Tuesday, February 6, 2018 [Tweets] [Favorites]

Battery Health and Peak Performance Capacity

Benjamin Mayo:

As promised, Apple has included a new screen in the iOS 11.3 beta 2 settings called Battery Health (Beta) available on all iPhones since iPhone 6. This view includes information about the maximum capacity of the battery in the device, and describes whether the battery has degraded to the point where it can no longer offer peak performance.

[…]

With iOS 11.3, it is now possible to disable performance management, stop the throttling, and restore full speed. Apple has also tweaked the algorithms that decide when performance management should come into effect. Apple says performance management is more ‘adaptive’ than it was before so that it can dynamically increase or decrease the amount it is used, without the user doing anything at all.

iPhone 8 and iPhone X include smarter hardware that enables Apple to more precisely apply power management, so noticeable effects of throttling on these devices should be less when it eventually kick ins.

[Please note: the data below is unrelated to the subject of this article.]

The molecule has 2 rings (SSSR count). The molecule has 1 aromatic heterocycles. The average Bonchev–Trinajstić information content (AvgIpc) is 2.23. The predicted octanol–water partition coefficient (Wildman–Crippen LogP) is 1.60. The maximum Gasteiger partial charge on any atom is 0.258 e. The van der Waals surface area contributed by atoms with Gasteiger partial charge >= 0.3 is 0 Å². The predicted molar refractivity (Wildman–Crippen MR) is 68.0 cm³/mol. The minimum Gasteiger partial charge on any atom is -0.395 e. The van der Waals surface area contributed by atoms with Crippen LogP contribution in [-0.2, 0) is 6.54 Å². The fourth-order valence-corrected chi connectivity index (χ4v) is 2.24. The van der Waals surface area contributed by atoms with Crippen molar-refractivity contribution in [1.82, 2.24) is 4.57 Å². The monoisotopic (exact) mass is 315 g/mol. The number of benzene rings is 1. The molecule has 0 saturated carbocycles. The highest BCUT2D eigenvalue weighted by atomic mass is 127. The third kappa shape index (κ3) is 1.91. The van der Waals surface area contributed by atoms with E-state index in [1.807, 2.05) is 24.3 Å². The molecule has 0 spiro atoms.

Apple has actually posted lots of beta screenshots itself.

Previously: Tim Cook Talks iPhone Batteries, Apple’s Message to Customers About iPhone Batteries and Performance.

Update (2018-02-06): See also: Juli Clover.

Update (2018-06-23): Dr. Drang:

So, is the maximum capacity reading inaccurate? Is Apple giving bad advice to its customers? Am I drawing a conclusion too soon? Whatever the answers, I'm pretty happy with my $30 investment.

Update (2018-06-24): Dr. Drang:

I got the battery in my iPhone replaced last Sunday, and after a week of use I can say without reservation that it was a big success. Before the replacement, a normal day of use at the office would put the battery well below 50% and I’d usually have to recharge sometime during the evening; now it’s typically over 80% when I get home, and I don’t even think about recharging. This success is tempered, though, by the poor advice Apple gave me before doing the replacement.

2 Comments

From Juli's first article:

"Apple has implemented performance management features in the iPhone 6, iPhone 6 Plus, iPhone 6s, iPhone 6s Plus, iPhone SE, iPhone 7, and iPhone 7 Plus"

If this 'feature' will be present on all of these iPhone models... doesn't this mean Apple is now admitting that the battery designs of all these models are inadequate for running the devices as advertised?

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